Obama: Now, Doc Rivers is a great coach as well, but for us to have been able to get that guy, he has just done a great job with what we’ve got.
BS: Why should you feel different about the Bulls this year than last spring, when it was basically Derrick Rose going one on five in the playoffs? What makes you feel better about this year’s team?
Obama: Deng seems more confident. Boozer is in better shape. Derrick Rose has matured. I’m a little worried about making sure that they give him enough rest with the back spasms that he had. But the Bulls, I think, are right in there. I think they’ve got a great chance. The Heat are playing better than anybody right now. And when those folks get going on a fast break, it’s over.
But during the playoffs things slow down a little bit, and you got to run a half-court offense, and in that situation, I think the Bulls got a shot.
BS: Over the last five years, how many times have you envisioned welcoming the world champion Chicago Bulls to the White House?
Obama: Every year. And it hasn’t happened yet, but it will happen.
BS: It will happen? You’re like Joe Namath — you’re guaranteeing it.
Obama: Well, I’ve got another five years here and — [laughter] —
BS: You’re guaranteeing that, too. [Laughter.]
Obama: — somewhere along the line my Bulls are going to come through here. Absolutely.
BS: You’ll probably cry. You’ll well up a little bit.
Obama: I probably won’t do the whole Jordan-hugging-the-ball thing.
BS: Right. Him lying on the ground. [Laughter.]
Obama: That would be a little extreme. I’ll be pretty happy, though.
BS: Let’s see — I think you’ve set the record already for most championship teams that have been welcomed into the White House — or you’re approaching the record. What was your favorite anecdote from when these championship teams come?
Obama: I got to say, the best one was actually the '85 Championship Bears.
BS: When they came back.
Obama: When they came back. Because they had never gotten acknowledged because it was on the same day as the — I think it was when the Challenger —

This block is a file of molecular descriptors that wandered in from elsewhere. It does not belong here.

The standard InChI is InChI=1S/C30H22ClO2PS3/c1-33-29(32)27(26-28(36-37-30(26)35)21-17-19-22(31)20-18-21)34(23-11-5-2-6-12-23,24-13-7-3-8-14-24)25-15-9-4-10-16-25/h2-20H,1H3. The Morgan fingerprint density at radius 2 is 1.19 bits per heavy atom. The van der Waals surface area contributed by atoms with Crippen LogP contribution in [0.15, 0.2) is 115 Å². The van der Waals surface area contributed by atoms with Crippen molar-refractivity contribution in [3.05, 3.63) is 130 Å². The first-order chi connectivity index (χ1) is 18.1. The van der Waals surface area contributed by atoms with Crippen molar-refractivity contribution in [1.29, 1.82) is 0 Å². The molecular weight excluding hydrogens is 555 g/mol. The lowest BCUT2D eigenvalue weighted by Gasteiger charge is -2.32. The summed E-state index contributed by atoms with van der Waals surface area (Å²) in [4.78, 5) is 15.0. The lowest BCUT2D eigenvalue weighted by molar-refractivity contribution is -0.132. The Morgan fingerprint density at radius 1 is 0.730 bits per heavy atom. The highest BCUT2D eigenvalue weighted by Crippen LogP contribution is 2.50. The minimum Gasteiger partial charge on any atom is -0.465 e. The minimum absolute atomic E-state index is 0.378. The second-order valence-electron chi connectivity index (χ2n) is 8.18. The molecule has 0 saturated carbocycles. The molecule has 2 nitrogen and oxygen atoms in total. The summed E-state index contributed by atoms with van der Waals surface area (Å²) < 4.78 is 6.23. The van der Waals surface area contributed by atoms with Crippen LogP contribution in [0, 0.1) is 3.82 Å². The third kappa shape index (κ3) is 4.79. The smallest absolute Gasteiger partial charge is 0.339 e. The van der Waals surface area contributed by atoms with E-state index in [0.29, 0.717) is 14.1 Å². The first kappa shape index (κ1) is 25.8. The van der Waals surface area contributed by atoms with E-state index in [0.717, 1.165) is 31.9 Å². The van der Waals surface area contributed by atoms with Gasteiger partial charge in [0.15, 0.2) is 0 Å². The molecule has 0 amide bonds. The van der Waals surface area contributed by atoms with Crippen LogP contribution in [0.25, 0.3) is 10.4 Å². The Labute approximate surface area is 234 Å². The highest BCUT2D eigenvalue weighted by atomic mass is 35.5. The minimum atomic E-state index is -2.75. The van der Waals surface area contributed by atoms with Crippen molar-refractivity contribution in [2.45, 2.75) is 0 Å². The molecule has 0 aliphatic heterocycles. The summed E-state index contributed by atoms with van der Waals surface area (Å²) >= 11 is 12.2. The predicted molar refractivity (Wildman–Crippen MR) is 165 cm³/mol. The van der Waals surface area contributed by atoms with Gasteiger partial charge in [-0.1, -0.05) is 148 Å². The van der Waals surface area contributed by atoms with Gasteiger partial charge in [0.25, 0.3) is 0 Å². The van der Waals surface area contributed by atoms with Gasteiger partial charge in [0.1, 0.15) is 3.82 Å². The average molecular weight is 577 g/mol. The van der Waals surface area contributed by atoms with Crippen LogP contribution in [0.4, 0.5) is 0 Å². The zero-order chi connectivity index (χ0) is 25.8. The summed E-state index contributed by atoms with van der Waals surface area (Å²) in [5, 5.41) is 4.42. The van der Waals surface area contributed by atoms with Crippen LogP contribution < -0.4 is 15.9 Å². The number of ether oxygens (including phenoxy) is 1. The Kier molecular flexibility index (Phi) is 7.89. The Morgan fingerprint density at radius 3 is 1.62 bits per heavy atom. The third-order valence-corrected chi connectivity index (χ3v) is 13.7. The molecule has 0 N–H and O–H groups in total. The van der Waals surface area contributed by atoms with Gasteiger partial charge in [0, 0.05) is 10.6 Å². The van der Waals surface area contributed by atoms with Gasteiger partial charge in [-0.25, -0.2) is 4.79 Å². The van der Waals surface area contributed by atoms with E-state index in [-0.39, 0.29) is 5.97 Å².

BS: When the Challenger — oh.
Obama: — when the Challenger happened, and so it was canceled, and it never got rescheduled. And to see these guys — Ditka and all — the whole team come back. Buddy Ryan came back, and he’s really ailing. But to see how much they appreciated it, how much they had wanted that acknowledgment — it was a lot of fun. And Ditka couldn’t have been more gracious. And everybody just had a great time, and we had a whole bunch of Bears fans here. That was probably as good as it gets.
BS: What’s the most fun sport for the team that came in? Like, what are the funniest group of athletes?
Obama: Well, you know what’s fun is when the women basketball players come in, because they’re all gorgeous and they’re all 6-foot-5 and wearing high heels. And so they’re walking around through the West Wing and everybody is wondering what the heck is going on. And when Maya Moore and the Connecticut Huskies came, we actually went down to my little basket down here and we played a game of HORSE.
BS: You played with them?
Obama: Yes, we played a game of HORSE. Now, Maya is always annoyed that I point out that I beat her. She was wearing high heels and a skirt at the time. [Laughter.] So I’m not sure if that counts.
BS: That’s funny. You know the lockout just happened — you’re a big NBA fan. I read some quote where you said you couldn’t intercede because there are bigger fish to fry.
BS: How close did you actually come to interceding? [Laughter.] Because we reached this point where it was going to get canceled, basically, and it came down to the 12th hour.